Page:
In this ideal situation, the OSCE would be the most appropriate assessment method for testing students’ performance. And, in fact, OSCEs are used as the best method for students’ assessment in North America, the United Kingdom, and Australia.10–12 Note that even when an institution elects to use more than one assessment method, this model would be a useful guide to the selection process. The ideal model shows that the PCE and POE would be preferable alternatives to OSCE than the essay and SAQ examinations. MCQ are not recommended any longer.
Africa’s Current Model
Table 6 illustrates the current situation at many medical institutions in Africa, and probably in other developing countries elsewhere. In Africa, the poor socioeconomic status makes cost a very important determinant of the choice for an assessment method. In this model, we weighted cost by a factor of three. Suitability is also a cause for concern because many African medical institutions are experiencing admission of students beyond the capacity of the training facilities and personnel. As such, we weighted suitability by a factor of two. Examination safety problems, due to inadequate supervision and insufficient materials or facilities for examination administration, may also arise. Therefore, we have weighted safety by a factor of one.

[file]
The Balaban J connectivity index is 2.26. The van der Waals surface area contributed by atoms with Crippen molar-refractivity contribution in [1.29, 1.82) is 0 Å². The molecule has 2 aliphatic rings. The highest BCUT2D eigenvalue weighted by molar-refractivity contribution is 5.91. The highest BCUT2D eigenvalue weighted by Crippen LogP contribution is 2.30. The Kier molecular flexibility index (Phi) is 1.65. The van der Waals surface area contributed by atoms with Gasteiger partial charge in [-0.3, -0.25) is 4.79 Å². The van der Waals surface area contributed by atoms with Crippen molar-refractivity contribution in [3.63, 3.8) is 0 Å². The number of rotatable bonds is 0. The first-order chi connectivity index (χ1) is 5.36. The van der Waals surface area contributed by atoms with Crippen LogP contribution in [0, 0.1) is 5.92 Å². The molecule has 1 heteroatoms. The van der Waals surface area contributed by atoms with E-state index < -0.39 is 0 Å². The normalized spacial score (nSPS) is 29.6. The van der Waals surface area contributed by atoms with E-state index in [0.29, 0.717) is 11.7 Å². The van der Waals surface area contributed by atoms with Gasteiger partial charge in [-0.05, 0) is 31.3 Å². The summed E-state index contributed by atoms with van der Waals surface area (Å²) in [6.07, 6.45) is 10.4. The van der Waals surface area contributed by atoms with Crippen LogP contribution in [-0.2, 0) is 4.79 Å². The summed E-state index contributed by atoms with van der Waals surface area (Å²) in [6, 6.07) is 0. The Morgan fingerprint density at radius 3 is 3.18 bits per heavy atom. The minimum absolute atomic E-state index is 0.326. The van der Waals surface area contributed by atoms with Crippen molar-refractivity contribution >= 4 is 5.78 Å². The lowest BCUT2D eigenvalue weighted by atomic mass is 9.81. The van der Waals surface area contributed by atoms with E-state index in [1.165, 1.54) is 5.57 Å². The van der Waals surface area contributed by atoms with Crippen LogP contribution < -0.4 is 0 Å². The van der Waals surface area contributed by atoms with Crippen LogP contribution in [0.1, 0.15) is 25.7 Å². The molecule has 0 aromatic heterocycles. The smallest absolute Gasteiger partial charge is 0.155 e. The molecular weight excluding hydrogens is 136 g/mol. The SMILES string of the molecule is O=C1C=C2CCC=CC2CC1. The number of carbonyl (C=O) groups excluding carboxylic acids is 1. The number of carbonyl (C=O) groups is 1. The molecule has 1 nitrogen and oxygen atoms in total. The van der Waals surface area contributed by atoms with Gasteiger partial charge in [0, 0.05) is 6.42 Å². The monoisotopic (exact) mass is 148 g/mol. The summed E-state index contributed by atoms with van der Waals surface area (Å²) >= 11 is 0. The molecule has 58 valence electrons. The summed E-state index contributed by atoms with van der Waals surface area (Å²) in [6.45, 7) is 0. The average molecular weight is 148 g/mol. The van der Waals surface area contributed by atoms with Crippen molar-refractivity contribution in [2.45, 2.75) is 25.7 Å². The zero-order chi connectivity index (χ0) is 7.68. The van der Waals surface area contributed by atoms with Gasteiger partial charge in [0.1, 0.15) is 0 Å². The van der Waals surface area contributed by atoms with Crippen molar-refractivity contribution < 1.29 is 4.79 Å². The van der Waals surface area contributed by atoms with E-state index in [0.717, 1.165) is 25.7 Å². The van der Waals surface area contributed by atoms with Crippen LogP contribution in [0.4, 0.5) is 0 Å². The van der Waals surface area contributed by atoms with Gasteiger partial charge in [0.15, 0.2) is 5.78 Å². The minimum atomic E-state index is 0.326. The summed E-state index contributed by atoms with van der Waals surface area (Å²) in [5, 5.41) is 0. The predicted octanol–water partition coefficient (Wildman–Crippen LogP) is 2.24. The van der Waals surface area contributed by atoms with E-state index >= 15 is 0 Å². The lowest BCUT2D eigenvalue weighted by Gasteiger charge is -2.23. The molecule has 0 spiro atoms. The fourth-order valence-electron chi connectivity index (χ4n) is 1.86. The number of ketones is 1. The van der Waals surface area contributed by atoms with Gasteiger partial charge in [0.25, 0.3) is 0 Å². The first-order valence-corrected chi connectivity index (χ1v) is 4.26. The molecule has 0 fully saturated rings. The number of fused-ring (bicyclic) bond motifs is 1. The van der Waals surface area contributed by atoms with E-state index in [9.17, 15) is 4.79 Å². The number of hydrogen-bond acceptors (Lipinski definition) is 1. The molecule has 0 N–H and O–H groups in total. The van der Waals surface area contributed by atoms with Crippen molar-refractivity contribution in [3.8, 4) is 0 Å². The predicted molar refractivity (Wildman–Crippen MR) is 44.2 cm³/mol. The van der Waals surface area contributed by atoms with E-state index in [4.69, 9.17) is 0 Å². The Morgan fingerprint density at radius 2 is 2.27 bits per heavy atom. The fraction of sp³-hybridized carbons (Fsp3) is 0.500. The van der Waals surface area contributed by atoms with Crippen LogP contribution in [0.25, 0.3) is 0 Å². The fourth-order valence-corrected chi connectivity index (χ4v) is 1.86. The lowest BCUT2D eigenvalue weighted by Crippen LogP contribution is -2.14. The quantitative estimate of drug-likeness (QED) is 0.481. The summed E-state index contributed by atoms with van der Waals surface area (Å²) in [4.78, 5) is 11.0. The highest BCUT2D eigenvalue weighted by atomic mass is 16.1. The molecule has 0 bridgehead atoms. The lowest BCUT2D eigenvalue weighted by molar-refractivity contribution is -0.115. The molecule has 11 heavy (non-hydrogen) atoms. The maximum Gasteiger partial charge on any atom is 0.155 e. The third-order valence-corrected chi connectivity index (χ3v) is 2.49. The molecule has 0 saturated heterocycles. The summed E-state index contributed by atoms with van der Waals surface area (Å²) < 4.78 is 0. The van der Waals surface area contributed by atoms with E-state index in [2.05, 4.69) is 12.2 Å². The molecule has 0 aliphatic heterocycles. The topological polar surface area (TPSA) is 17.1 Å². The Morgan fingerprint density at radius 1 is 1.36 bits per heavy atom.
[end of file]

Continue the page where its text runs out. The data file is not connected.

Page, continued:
In this scenario, the essay and SAQ examinations appear to be the most appropriate assessment methods, which reaffirms the current practice of student assessment in Africa, particularly in the basic medical sciences. The essay and SAQ examinations are usually supplemented by MCQ and/or oral examinations (viva), whereas during clinical years the PCE are used as supplements. Because patients constitute part of the clinical training program, their use in PCE would not constitute an extra examination resource, except when they are paid.